NewsLocal NewsIn Your NeighborhoodBrazos County


Gov. Abbott voices support for expanding marijuana legalization under SB 1535

Charlotte Figi, Colorado girl who inspired Charlotte's Web marijuana oil, dies at 13
Posted at 9:41 AM, Jun 11, 2021
and last updated 2021-06-15 09:51:21-04

AUSTIN, TX — On June 10, Governor Greg Abbott announced he would be open to signing into law, SB 1535, effectively expanding the state's medical marijuana program.

So who would qualify under this bill and what products would be available to them?

To begin, prior to this legislation, only about 6,000 Texans are registered in the state program.

Under SB 1535, Texas residents diagnosed with any of the following conditions by a physician would qualify to register:

  • Epilepsy
  • A seizure disorder
  • Multiple sclerosis
  • Spasticity
  • Amyotrophic lateral sclerosis
  • Autism
  • Cancer
  • Post-traumatic stress disorder
  • An incurable neurodegenerative disease
  • A medical condition that is approved for a research program under Subchapter F, Chapter 487, Health and Safety Code, and for which the patient is receiving treatment under that program

When launched in 2015, Texas only included patients with intractable epilepsy. Two years later, the program was expanded to include patients with seizure disorders, multiple sclerosis, and cancer deemed terminal.

Despite efforts by local activists, people with chronic pain were removed from this list approved by the House, following amendments by the Texas Senate.

Additionally, patients that are still minors or lack the mental capacity to provide informed consent could have a parent, legal guardian, or conservator provide informed consent on their behalf to receive a prescription.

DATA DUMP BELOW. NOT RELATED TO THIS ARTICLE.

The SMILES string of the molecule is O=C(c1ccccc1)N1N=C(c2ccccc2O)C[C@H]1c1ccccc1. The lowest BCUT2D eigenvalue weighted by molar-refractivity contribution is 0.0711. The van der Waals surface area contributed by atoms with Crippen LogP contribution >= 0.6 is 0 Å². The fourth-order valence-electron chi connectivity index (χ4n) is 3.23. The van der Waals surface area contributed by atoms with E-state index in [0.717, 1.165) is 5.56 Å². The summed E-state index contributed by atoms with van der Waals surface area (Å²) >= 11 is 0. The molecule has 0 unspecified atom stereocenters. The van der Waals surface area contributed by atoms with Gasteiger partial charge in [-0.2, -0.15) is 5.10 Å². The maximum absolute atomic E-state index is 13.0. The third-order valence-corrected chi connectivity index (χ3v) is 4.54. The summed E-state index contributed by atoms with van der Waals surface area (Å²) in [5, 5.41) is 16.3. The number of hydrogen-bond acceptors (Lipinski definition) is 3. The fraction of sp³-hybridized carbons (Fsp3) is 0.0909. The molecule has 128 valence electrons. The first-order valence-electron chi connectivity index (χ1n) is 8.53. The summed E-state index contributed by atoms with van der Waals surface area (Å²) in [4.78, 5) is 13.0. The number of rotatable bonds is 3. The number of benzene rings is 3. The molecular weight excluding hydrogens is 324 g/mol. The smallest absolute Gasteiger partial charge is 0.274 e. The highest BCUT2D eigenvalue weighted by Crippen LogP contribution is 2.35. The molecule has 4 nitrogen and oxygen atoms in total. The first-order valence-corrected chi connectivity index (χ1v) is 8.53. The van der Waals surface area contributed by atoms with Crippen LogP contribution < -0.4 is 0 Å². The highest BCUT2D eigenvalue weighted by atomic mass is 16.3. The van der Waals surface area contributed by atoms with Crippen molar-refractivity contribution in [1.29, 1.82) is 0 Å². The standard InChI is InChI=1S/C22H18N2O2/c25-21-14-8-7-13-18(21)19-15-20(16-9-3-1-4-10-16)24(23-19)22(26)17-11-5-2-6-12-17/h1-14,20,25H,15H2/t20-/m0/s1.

Prior to SB 1535, the state cap on THC, or the principal psychoactive constituent of cannabis, was set at 0.5%, making Texas's medical marijuana program one of the most restrictive in the entire nation.

Originally, the Texas House was looking to increase the THC cap to 5%.

However, a committee substitute from Senator Charles Schwertner of District 5 dropped the cap back down to 1%.

For context, most cannabis products known to produce a 'high' after consumption, often have a THC content of 15-20% and upwards.

At 1%, it's unlikely such strains will produce a 'high', but rather a calming effect similar to CBD that was legalized under the Hemp Farming Act of 2018.

Sen. Schwertner, a Republican, represents the majority of the Brazos Valley and outlying counties, including Brazos, Freestone, Grimes, Leon, Limestone, Madison, Milam, Robertson, Walker, and Williamson.

This bill would also create a medical cannabis research program under the purview of Texas Health and Human Services.

To find a licensed doctor for a prescription, read here.

At the time of this publication, SB 1535 has not been signed into law. However, it is speculated that cannabis reform, similar to SB 1535, will be reintroduced during the upcoming summer session.